Both 2010 and 2011 harvests were lower than normal, and these vineyards
were no different. Not that much wine was made either year, especially the
vineyard designated wines, and it’s tough to find now.  The good news is that both 2012 and
2013 had excellent harvests, from a quantity perspective.  And the better news is that both 2012
and 2013 seem better right now than 2010 and 2011, from a quality


One interesting note is that these vineyards, Maple and
Parmelee-Hill, produce completely different grapes.  Not surprising, since they’re in completely different
locations.  Maple Vineyards is the
classic Dry Creek Valley Zinfandel vineyard, with head-trained vines, including
some blocks that were planted nearly 100 years ago.  It’s all about the fruit as it enters your mouth, and it’s wonderful.  Parmelee-Hill is a Sonoma Coast
vineyard, actually closer to the Carneros region.  Armida gets some Pinot Noir grapes from that vineyard also, so
you know it has to be in a cooler microclimate.  Parmelee_Hill Zinfandels, at least as made by Winemaker B,
have more complexity than usually seen in Zinfandels, and more subtle fruit
flavors.  In my experience it’s
relatively unusual for a winery and winemaker to excel at both styles of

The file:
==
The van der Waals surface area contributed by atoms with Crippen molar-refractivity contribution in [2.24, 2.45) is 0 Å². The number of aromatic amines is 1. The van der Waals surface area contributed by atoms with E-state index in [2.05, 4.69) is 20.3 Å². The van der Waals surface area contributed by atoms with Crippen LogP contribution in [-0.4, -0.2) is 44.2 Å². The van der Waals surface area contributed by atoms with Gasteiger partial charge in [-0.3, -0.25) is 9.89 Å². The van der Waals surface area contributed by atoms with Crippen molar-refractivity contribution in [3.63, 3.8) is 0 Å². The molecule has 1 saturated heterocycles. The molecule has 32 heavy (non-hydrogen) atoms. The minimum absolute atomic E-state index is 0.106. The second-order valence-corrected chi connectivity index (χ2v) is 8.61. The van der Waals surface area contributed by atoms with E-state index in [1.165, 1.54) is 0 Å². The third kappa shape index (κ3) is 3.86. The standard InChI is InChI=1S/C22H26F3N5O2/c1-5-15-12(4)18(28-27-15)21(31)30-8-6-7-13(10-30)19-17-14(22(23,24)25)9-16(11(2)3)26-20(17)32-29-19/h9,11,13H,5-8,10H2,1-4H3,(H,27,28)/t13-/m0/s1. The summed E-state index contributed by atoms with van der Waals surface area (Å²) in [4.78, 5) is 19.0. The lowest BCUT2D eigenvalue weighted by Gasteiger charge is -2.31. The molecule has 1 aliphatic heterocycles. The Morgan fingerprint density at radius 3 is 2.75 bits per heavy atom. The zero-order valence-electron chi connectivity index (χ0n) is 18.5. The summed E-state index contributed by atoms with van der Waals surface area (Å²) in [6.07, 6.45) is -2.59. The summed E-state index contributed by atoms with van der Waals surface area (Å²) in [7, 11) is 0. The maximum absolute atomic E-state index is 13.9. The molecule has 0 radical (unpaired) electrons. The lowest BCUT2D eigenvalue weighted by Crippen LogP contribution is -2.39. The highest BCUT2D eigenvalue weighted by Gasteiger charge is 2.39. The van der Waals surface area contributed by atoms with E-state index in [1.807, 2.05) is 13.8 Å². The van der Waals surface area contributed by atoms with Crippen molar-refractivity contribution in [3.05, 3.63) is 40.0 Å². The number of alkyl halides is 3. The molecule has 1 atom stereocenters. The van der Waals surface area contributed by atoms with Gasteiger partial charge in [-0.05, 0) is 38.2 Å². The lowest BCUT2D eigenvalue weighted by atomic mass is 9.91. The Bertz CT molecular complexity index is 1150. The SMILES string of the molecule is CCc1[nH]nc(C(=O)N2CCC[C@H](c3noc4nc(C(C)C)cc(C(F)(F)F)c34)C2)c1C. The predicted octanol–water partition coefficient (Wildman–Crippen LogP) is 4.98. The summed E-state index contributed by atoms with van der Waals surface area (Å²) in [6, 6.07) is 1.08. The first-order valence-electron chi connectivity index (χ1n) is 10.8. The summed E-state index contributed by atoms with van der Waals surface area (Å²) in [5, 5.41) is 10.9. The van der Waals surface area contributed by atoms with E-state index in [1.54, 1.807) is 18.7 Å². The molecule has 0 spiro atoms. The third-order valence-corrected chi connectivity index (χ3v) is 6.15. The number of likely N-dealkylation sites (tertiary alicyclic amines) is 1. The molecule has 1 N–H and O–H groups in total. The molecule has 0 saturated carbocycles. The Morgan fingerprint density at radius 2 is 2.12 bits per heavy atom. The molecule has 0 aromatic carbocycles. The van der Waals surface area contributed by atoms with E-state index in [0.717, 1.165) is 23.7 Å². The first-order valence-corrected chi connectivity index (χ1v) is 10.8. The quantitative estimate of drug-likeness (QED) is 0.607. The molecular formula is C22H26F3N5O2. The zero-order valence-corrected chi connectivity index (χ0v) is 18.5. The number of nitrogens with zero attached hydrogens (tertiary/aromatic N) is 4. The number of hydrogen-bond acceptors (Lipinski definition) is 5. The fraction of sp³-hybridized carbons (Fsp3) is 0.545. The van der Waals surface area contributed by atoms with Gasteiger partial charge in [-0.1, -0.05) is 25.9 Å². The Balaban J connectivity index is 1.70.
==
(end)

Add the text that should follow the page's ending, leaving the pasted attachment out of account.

Harvest is drawing to a close for Armida, leaves are turning
colors.  All the grapes were in
about 10 days ago.  There’s still
wine fermenting, and Winemaker B likes to call the end of harvest when they’re
through with primary fermentations and those tanks get emptied.  I think a more practical definition of
end of harvest is when he gets his first day completely off:  not one trip to the winery.  Once again this year, he’s worked every
day from the Tuesday after Labor Day to probably the weekend after
Halloween.  (That’s 9 weeks straight
without a day off, but who’s counting? 
Besides his wife and kids, that is.) 



We went to Armida a week ago to help with grandkids, and
check on the 2013 harvest. 
Beautiful day, and we spent a few hours there tasting, picnicing and trying
to tire out the grandkids.  (They
won that battle.)  Above, future